Monday, May 22, 2006

# Posted 8:56 PM by Ariel David Adesnik  

SUNDAY MORNING ROUND-UP: Even though Condi was the headliner on Meet the Press, Alberto Gonzales one-upped the SecState by headlining both This Week and Face the Nation.

On all NBC and CBS, the headliners were followed by a pair of legislators, one for and one against, debating immigration. On NBC, Lindsey Graham faced off against Rep. Charlie Norwood (R-GA). On CBS, Dianne Feinstein faced off against Jim Sensenbrenner. On ABC, John Edwards got the spotlight all to himself.

And before we get to the grades, remember that more details are always available from Mark Kilmer at Red State.
Condi: B+. Let's just say it would be a good idea if the White House cancelled all of Dick Cheney's interviews and sent Condi instead. The Pentagon might also consider hiring her. So why no 'A' or 'A-'? Because the SecState only parried Russert's blows, instead of striking her own.

Lindsey Graham: B+. Altough Russert wanted to see a fight, Graham sought common ground with Norwood while refusing to compromise his principles.

Charlie Norwood: B. I disagree strongly, but he makes strong arguments and seems like a very reasonable man. Still, I think it's time to stop calling every last citizenship program "amnesty".

Gonzales on CBS: B. Softballs from Schieffer.

Feinstein: B. She's on the right side of the issue, but arguments aren't exactly coherent. Especially her strange insistence that we can't punish employers who hire illegal immigrants since that would be unpopular.

Sensenbrenner: C. He made some very solid arguments, but he went too far when he accused the pro-reform camp of wanting to sell US citizenship for $2000. And then he went way, way too far when he called insisted that those who employ illegal workers are "slavemasters" no different from the "slavemasters" of the 19th century.

Gonzales on ABC: B-. Always on the defensive, always evasive.

Edwards: B-. Says Bush is worse than Nixon. Suddenly the pro-war centrist of 2004 wants to be Howard Dean in 2008.
Instead of individual grades for the hosts, I'm going to give them a collective 'B-'. Their questions on immigration are completely one-sided. They aggressively challenge the opponents of reform, going after the fundamental premises of their arguments. In contrast, they occasionally question the tactics of those who support reform, or instead go after them from the left.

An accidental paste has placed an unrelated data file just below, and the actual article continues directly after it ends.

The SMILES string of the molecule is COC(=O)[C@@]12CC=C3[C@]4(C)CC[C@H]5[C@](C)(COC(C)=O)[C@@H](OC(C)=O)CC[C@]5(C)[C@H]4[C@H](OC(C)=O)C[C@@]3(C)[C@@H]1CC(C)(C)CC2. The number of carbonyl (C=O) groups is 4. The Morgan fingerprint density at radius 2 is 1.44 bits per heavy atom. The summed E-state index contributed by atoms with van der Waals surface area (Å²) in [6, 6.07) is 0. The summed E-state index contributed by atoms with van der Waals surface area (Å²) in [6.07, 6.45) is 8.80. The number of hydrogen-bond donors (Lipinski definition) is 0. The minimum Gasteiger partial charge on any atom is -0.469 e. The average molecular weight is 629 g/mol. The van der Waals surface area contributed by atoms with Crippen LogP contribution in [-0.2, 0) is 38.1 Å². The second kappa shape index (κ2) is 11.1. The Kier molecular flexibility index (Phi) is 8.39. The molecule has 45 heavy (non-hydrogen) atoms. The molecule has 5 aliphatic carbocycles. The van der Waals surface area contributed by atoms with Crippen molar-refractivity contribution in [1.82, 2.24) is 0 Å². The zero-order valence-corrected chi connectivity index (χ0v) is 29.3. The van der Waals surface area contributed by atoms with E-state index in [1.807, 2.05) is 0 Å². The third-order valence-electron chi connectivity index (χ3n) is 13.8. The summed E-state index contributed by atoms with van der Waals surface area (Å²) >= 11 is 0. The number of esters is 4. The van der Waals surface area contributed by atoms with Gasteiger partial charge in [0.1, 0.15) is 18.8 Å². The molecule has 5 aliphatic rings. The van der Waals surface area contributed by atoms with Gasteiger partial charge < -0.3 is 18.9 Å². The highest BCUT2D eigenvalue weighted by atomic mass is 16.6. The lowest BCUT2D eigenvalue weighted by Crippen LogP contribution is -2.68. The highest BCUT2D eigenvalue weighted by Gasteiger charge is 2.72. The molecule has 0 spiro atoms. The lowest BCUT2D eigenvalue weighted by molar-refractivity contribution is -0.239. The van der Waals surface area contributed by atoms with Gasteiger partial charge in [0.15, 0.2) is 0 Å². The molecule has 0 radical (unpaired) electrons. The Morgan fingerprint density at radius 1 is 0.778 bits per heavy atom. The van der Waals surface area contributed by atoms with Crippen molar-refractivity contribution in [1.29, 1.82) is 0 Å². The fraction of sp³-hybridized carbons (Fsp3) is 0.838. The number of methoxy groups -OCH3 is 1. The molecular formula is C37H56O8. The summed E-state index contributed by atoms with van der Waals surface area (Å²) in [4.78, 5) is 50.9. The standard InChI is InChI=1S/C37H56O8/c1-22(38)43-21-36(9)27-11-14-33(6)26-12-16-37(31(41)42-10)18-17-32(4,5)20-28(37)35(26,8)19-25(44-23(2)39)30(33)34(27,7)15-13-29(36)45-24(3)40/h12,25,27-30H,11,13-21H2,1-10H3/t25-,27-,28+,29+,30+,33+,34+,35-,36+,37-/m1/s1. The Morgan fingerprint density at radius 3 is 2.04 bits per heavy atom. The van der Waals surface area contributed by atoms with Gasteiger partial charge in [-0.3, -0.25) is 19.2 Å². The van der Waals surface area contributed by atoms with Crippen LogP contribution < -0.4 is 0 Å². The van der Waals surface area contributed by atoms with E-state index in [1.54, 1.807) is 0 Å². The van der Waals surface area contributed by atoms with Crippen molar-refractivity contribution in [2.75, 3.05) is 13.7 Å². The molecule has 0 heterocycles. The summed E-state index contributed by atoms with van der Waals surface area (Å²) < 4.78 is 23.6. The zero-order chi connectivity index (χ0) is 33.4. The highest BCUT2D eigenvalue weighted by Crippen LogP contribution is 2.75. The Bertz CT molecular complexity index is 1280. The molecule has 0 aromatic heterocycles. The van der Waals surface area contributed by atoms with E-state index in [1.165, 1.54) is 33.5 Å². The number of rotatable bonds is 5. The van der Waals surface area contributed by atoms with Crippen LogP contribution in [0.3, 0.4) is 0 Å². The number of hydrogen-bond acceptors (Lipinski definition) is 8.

The question for opponents of reform is always "What are you going to do with the 12 million immigrants who are already here?" A good quesiton. But the question for those who support reform is always "How will you get the House to support a reform bill in conference?" not "Why should illegal immigrants be allowed to earn their citizenship while those who chose to play by the rules and stay at home get nothing?"

As an advocate of reform, perhaps I shouldn't bite the hand the feeds. But I care more about balanced journalism, so I won't endorse a double standard even when it favors my side.
(1) opinions -- Add your opinion

There is a recursive quality to this debate. Under current immigration law, illegals are subject to deportation. We have the choice to enforce the law, or develop some less severe treatment for illegals. 'Earned citizenship' supporters say it is infeasible to enforce immigration law, so they want to develop a new regime of fines, English language lessons, etc. Suppose we pass whatever bill Feinstein has in mind. Then suppose that illegals stay true to form and ignore our immigration law.

At that point, we will have the choice to enforce the law, or develop some less severe treatment for illegals.

This process can end only with enforcement of the law, or amnesty.
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